Chinese authorities have created a website with photos of dozens of rescued kidnap victims, mostly infants, in an attempt to track down their families.
|The website has a photo and brief details on each of the 60 children profiled
The Babies Looking for Home website is part of a nationwide government crackdown on the widespread trafficking of women and children.
The website includes short physical descriptions of each child, the date they were rescued and a contact number for the police station or welfare official in charge of their case.
The youngest child profiled appears to be just a few months old, and most of them were boys.
State media have reported hundreds of rescues and arrests since the campaign began in April, but the new website shows that at least 60 children were yet to be reunited with their families.
In a statement announcing the new website on Tuesday, the public security ministry said that 2,008 children had been rescued between April and October.
Some of the older children profiled appear to have been rescued years ago and it was not clear from the website when exactly they were found by the authorities.
Al Jazeera's Melissa Chan, reporting from the Chinese capital, Beijing, said the authorities had been on a very aggressive campaign and had found a few hundred children, although no details were forthcoming about the rescue operations.
Our correspondent said the rescued children were either too young or can no longer remember their names and other details, which made it difficult to trace their kin.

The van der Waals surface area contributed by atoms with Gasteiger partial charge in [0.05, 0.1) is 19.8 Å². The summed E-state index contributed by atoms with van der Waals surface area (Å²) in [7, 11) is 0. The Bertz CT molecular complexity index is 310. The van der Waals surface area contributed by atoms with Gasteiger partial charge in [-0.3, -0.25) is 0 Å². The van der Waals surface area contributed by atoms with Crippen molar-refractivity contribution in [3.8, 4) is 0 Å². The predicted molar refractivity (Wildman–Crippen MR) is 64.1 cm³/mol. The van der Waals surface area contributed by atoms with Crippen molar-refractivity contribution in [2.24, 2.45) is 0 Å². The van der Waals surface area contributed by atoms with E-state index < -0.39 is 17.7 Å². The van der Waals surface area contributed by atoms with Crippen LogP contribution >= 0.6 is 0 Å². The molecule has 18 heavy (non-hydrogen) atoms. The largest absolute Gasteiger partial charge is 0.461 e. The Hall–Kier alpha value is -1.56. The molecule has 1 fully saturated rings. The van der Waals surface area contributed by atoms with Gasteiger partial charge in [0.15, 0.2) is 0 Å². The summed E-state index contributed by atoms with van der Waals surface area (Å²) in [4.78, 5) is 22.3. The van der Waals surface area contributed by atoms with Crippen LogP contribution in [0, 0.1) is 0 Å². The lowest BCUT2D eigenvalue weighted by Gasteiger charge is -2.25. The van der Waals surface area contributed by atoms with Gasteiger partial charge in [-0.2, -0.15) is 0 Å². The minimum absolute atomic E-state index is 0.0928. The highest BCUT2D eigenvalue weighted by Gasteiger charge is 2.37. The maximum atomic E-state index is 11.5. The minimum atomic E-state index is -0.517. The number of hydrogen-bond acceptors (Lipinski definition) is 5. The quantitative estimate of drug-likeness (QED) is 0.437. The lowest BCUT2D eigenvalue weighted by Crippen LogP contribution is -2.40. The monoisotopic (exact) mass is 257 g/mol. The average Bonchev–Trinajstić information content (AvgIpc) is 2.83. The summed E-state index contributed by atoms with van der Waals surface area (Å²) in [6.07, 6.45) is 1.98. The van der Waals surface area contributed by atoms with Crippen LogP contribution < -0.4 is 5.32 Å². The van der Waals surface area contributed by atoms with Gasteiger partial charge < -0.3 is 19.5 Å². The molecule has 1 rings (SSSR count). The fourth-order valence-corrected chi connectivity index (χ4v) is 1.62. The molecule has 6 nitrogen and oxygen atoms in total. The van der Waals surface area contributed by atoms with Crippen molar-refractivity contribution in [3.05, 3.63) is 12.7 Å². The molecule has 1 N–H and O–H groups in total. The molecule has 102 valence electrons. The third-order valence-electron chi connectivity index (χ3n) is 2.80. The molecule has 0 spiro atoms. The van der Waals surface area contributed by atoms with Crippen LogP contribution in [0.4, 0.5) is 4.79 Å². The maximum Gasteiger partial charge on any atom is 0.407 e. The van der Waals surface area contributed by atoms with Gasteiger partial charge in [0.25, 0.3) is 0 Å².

"It's the first time the ministry has published data about children whose parents couldn't be found through the national DNA database"
Zhang Zhiwei, lawyer
The government set up a national DNA database in May to locate the families of rescued child victims but had trouble reuniting them without sufficient personal information, prompting the police to create the website..
"It's the first time the ministry has published data about children whose parents couldn't be found through the national DNA database," lawyer Zhang Zhiwei, a volunteer with Baby Come Home non-governmental organisation, was quoted as saying by China Daily.
China's traditional preference for male heirs has driven a thriving market in baby boys, who fetch a considerably higher price than girls.
Girls and women are also abducted and often used as labourers or as brides for unwed sons.
Some families sell their female babies in order to try for a boy, since the country's one-child policy limits most families to having one child.